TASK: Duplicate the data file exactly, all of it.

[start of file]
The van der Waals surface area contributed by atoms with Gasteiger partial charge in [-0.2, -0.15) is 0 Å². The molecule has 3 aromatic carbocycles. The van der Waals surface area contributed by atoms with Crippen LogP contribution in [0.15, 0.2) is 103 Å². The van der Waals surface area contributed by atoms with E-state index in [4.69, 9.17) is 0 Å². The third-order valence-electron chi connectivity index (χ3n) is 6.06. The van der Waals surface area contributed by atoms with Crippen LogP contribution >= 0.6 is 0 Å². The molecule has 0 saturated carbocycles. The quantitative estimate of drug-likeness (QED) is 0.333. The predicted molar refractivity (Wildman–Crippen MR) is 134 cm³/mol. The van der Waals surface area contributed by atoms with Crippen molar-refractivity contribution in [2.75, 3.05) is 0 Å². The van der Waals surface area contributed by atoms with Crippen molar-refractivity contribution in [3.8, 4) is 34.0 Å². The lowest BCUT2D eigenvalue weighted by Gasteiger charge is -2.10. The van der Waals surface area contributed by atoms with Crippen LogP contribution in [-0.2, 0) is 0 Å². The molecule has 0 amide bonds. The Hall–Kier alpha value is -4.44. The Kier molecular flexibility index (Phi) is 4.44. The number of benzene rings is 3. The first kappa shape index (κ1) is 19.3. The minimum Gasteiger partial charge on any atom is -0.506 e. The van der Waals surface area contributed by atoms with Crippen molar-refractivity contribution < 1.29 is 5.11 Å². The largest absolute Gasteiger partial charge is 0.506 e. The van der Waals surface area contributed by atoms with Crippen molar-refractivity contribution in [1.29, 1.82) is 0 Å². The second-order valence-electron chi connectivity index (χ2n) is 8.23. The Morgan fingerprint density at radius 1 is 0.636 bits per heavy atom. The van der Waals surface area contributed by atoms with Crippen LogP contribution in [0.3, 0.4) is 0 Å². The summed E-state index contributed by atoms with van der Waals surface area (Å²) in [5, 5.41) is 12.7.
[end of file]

The van der Waals surface area contributed by atoms with Gasteiger partial charge in [-0.2, -0.15) is 0 Å². The molecule has 3 aromatic carbocycles. The van der Waals surface area contributed by atoms with Crippen LogP contribution in [0.15, 0.2) is 103 Å². The van der Waals surface area contributed by atoms with E-state index in [4.69, 9.17) is 0 Å². The third-order valence-electron chi connectivity index (χ3n) is 6.06. The van der Waals surface area contributed by atoms with Crippen LogP contribution >= 0.6 is 0 Å². The molecule has 0 saturated carbocycles. The quantitative estimate of drug-likeness (QED) is 0.333. The predicted molar refractivity (Wildman–Crippen MR) is 134 cm³/mol. The van der Waals surface area contributed by atoms with Crippen molar-refractivity contribution in [2.75, 3.05) is 0 Å². The van der Waals surface area contributed by atoms with Crippen molar-refractivity contribution in [3.8, 4) is 34.0 Å². The lowest BCUT2D eigenvalue weighted by Gasteiger charge is -2.10. The van der Waals surface area contributed by atoms with Crippen LogP contribution in [-0.2, 0) is 0 Å². The molecule has 0 amide bonds. The Hall–Kier alpha value is -4.44. The Kier molecular flexibility index (Phi) is 4.44. The number of benzene rings is 3. The first kappa shape index (κ1) is 19.3. The minimum Gasteiger partial charge on any atom is -0.506 e. The van der Waals surface area contributed by atoms with Crippen molar-refractivity contribution < 1.29 is 5.11 Å². The largest absolute Gasteiger partial charge is 0.506 e. The van der Waals surface area contributed by atoms with Crippen molar-refractivity contribution in [1.29, 1.82) is 0 Å². The second-order valence-electron chi connectivity index (χ2n) is 8.23. The Morgan fingerprint density at radius 1 is 0.636 bits per heavy atom. The van der Waals surface area contributed by atoms with Crippen LogP contribution in [0.3, 0.4) is 0 Å². The summed E-state index contributed by atoms with van der Waals surface area (Å²) in [5, 5.41) is 12.7.